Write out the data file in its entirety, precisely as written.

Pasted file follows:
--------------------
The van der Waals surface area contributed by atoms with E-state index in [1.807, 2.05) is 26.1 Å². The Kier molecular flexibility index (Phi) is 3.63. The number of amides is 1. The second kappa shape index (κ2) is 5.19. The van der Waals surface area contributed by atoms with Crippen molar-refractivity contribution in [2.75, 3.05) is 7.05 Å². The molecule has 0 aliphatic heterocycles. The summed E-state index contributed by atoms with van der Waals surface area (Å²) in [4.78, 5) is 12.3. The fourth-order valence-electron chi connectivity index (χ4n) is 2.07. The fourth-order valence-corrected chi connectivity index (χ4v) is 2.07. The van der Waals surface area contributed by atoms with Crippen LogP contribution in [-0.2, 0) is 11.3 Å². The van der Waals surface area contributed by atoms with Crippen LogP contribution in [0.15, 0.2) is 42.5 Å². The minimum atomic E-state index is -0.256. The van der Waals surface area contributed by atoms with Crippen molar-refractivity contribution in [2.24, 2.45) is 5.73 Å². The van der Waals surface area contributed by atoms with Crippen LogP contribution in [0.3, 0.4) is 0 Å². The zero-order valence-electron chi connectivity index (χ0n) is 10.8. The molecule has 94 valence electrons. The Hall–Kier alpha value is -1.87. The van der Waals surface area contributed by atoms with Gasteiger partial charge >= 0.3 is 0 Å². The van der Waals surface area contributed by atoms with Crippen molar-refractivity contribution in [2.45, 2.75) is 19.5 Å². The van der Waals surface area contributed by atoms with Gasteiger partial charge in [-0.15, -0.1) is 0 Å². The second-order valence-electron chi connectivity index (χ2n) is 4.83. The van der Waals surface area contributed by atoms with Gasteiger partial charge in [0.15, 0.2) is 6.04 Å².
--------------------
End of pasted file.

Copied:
The van der Waals surface area contributed by atoms with E-state index in [1.807, 2.05) is 26.1 Å². The Kier molecular flexibility index (Phi) is 3.63. The number of amides is 1. The second kappa shape index (κ2) is 5.19. The van der Waals surface area contributed by atoms with Crippen molar-refractivity contribution in [2.75, 3.05) is 7.05 Å². The molecule has 0 aliphatic heterocycles. The summed E-state index contributed by atoms with van der Waals surface area (Å²) in [4.78, 5) is 12.3. The fourth-order valence-electron chi connectivity index (χ4n) is 2.07. The fourth-order valence-corrected chi connectivity index (χ4v) is 2.07. The van der Waals surface area contributed by atoms with Crippen LogP contribution in [-0.2, 0) is 11.3 Å². The van der Waals surface area contributed by atoms with Crippen LogP contribution in [0.15, 0.2) is 42.5 Å². The minimum atomic E-state index is -0.256. The van der Waals surface area contributed by atoms with Crippen molar-refractivity contribution in [2.24, 2.45) is 5.73 Å². The van der Waals surface area contributed by atoms with Crippen LogP contribution in [0.3, 0.4) is 0 Å². The zero-order valence-electron chi connectivity index (χ0n) is 10.8. The molecule has 94 valence electrons. The Hall–Kier alpha value is -1.87. The van der Waals surface area contributed by atoms with Gasteiger partial charge >= 0.3 is 0 Å². The van der Waals surface area contributed by atoms with Crippen molar-refractivity contribution in [2.45, 2.75) is 19.5 Å². The van der Waals surface area contributed by atoms with Gasteiger partial charge in [-0.15, -0.1) is 0 Å². The second-order valence-electron chi connectivity index (χ2n) is 4.83. The van der Waals surface area contributed by atoms with Gasteiger partial charge in [0.15, 0.2) is 6.04 Å².